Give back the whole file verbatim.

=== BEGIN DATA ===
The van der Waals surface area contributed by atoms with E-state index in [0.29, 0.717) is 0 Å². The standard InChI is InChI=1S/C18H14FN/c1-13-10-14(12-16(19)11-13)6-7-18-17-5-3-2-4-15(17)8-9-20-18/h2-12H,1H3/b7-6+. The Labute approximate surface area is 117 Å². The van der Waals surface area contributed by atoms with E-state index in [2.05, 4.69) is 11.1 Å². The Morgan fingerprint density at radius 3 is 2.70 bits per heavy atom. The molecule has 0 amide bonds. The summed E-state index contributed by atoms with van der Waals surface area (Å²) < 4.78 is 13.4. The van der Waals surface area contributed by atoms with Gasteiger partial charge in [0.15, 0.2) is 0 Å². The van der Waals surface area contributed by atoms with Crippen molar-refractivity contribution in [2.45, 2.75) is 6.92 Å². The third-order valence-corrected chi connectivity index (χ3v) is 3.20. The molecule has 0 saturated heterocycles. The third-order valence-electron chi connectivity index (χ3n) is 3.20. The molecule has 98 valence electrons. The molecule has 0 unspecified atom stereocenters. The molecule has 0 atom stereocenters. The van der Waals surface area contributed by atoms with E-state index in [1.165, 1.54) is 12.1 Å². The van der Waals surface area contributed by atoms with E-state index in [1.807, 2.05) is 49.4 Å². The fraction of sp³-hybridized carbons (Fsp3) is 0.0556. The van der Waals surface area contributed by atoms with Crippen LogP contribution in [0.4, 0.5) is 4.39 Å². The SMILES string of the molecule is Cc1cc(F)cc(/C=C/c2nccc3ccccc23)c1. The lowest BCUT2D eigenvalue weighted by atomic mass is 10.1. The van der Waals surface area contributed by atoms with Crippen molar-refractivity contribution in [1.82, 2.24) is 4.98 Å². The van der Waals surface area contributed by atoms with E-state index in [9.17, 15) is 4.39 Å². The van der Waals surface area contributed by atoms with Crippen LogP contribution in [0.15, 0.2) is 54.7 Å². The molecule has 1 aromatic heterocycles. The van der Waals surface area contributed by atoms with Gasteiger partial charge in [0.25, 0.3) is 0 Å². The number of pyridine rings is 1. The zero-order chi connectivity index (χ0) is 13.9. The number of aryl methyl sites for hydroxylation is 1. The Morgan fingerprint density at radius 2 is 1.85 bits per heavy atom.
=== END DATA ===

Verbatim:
The van der Waals surface area contributed by atoms with E-state index in [0.29, 0.717) is 0 Å². The standard InChI is InChI=1S/C18H14FN/c1-13-10-14(12-16(19)11-13)6-7-18-17-5-3-2-4-15(17)8-9-20-18/h2-12H,1H3/b7-6+. The Labute approximate surface area is 117 Å². The van der Waals surface area contributed by atoms with E-state index in [2.05, 4.69) is 11.1 Å². The Morgan fingerprint density at radius 3 is 2.70 bits per heavy atom. The molecule has 0 amide bonds. The summed E-state index contributed by atoms with van der Waals surface area (Å²) < 4.78 is 13.4. The van der Waals surface area contributed by atoms with Gasteiger partial charge in [0.15, 0.2) is 0 Å². The van der Waals surface area contributed by atoms with Crippen molar-refractivity contribution in [2.45, 2.75) is 6.92 Å². The third-order valence-corrected chi connectivity index (χ3v) is 3.20. The molecule has 0 saturated heterocycles. The third-order valence-electron chi connectivity index (χ3n) is 3.20. The molecule has 98 valence electrons. The molecule has 0 unspecified atom stereocenters. The molecule has 0 atom stereocenters. The van der Waals surface area contributed by atoms with E-state index in [1.165, 1.54) is 12.1 Å². The van der Waals surface area contributed by atoms with E-state index in [1.807, 2.05) is 49.4 Å². The fraction of sp³-hybridized carbons (Fsp3) is 0.0556. The van der Waals surface area contributed by atoms with Crippen LogP contribution in [0.4, 0.5) is 4.39 Å². The SMILES string of the molecule is Cc1cc(F)cc(/C=C/c2nccc3ccccc23)c1. The lowest BCUT2D eigenvalue weighted by atomic mass is 10.1. The van der Waals surface area contributed by atoms with Crippen molar-refractivity contribution in [1.82, 2.24) is 4.98 Å². The van der Waals surface area contributed by atoms with E-state index in [9.17, 15) is 4.39 Å². The van der Waals surface area contributed by atoms with Crippen LogP contribution in [0.15, 0.2) is 54.7 Å². The molecule has 1 aromatic heterocycles. The van der Waals surface area contributed by atoms with Gasteiger partial charge in [0.25, 0.3) is 0 Å². The number of pyridine rings is 1. The zero-order chi connectivity index (χ0) is 13.9. The number of aryl methyl sites for hydroxylation is 1. The Morgan fingerprint density at radius 2 is 1.85 bits per heavy atom.